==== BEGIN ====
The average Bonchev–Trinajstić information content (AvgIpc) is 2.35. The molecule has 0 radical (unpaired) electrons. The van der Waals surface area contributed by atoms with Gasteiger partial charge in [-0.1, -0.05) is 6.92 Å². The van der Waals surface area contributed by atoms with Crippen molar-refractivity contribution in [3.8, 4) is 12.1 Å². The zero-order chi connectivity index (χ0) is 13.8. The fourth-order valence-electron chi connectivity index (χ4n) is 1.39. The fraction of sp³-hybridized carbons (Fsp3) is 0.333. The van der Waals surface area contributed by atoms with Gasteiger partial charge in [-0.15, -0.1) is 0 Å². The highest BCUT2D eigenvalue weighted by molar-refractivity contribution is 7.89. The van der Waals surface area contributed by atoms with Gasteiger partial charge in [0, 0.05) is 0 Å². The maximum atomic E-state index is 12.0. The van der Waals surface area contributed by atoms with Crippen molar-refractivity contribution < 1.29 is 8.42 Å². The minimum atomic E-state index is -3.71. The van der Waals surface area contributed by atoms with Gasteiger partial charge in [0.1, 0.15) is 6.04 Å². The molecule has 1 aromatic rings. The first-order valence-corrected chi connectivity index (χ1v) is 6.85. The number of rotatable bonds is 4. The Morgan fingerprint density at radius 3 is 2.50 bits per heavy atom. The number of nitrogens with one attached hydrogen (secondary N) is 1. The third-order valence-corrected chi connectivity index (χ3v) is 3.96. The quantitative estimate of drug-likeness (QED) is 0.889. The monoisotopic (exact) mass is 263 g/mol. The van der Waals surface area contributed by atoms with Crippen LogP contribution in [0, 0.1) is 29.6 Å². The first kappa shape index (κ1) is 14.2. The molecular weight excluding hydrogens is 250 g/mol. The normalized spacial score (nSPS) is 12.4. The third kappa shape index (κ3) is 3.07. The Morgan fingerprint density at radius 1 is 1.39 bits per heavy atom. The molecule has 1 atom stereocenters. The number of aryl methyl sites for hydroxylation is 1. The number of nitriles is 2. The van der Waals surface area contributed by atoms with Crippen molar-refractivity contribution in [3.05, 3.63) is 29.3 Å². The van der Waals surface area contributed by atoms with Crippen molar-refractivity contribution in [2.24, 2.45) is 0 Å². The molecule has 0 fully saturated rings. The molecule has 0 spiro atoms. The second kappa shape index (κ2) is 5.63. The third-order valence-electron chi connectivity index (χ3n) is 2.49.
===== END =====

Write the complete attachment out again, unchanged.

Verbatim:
The average Bonchev–Trinajstić information content (AvgIpc) is 2.35. The molecule has 0 radical (unpaired) electrons. The van der Waals surface area contributed by atoms with Gasteiger partial charge in [-0.1, -0.05) is 6.92 Å². The van der Waals surface area contributed by atoms with Crippen molar-refractivity contribution in [3.8, 4) is 12.1 Å². The zero-order chi connectivity index (χ0) is 13.8. The fourth-order valence-electron chi connectivity index (χ4n) is 1.39. The fraction of sp³-hybridized carbons (Fsp3) is 0.333. The van der Waals surface area contributed by atoms with Gasteiger partial charge in [-0.15, -0.1) is 0 Å². The highest BCUT2D eigenvalue weighted by molar-refractivity contribution is 7.89. The van der Waals surface area contributed by atoms with Gasteiger partial charge in [0, 0.05) is 0 Å². The maximum atomic E-state index is 12.0. The van der Waals surface area contributed by atoms with Crippen molar-refractivity contribution < 1.29 is 8.42 Å². The minimum atomic E-state index is -3.71. The van der Waals surface area contributed by atoms with Gasteiger partial charge in [0.1, 0.15) is 6.04 Å². The molecule has 1 aromatic rings. The first-order valence-corrected chi connectivity index (χ1v) is 6.85. The number of rotatable bonds is 4. The Morgan fingerprint density at radius 3 is 2.50 bits per heavy atom. The number of nitrogens with one attached hydrogen (secondary N) is 1. The third-order valence-corrected chi connectivity index (χ3v) is 3.96. The quantitative estimate of drug-likeness (QED) is 0.889. The monoisotopic (exact) mass is 263 g/mol. The van der Waals surface area contributed by atoms with Crippen LogP contribution in [0, 0.1) is 29.6 Å². The first kappa shape index (κ1) is 14.2. The molecular weight excluding hydrogens is 250 g/mol. The normalized spacial score (nSPS) is 12.4. The third kappa shape index (κ3) is 3.07. The Morgan fingerprint density at radius 1 is 1.39 bits per heavy atom. The molecule has 1 atom stereocenters. The number of aryl methyl sites for hydroxylation is 1. The number of nitriles is 2. The van der Waals surface area contributed by atoms with Crippen molar-refractivity contribution in [3.05, 3.63) is 29.3 Å². The van der Waals surface area contributed by atoms with Crippen molar-refractivity contribution in [2.24, 2.45) is 0 Å². The molecule has 0 fully saturated rings. The molecule has 0 spiro atoms. The second kappa shape index (κ2) is 5.63. The third-order valence-electron chi connectivity index (χ3n) is 2.49.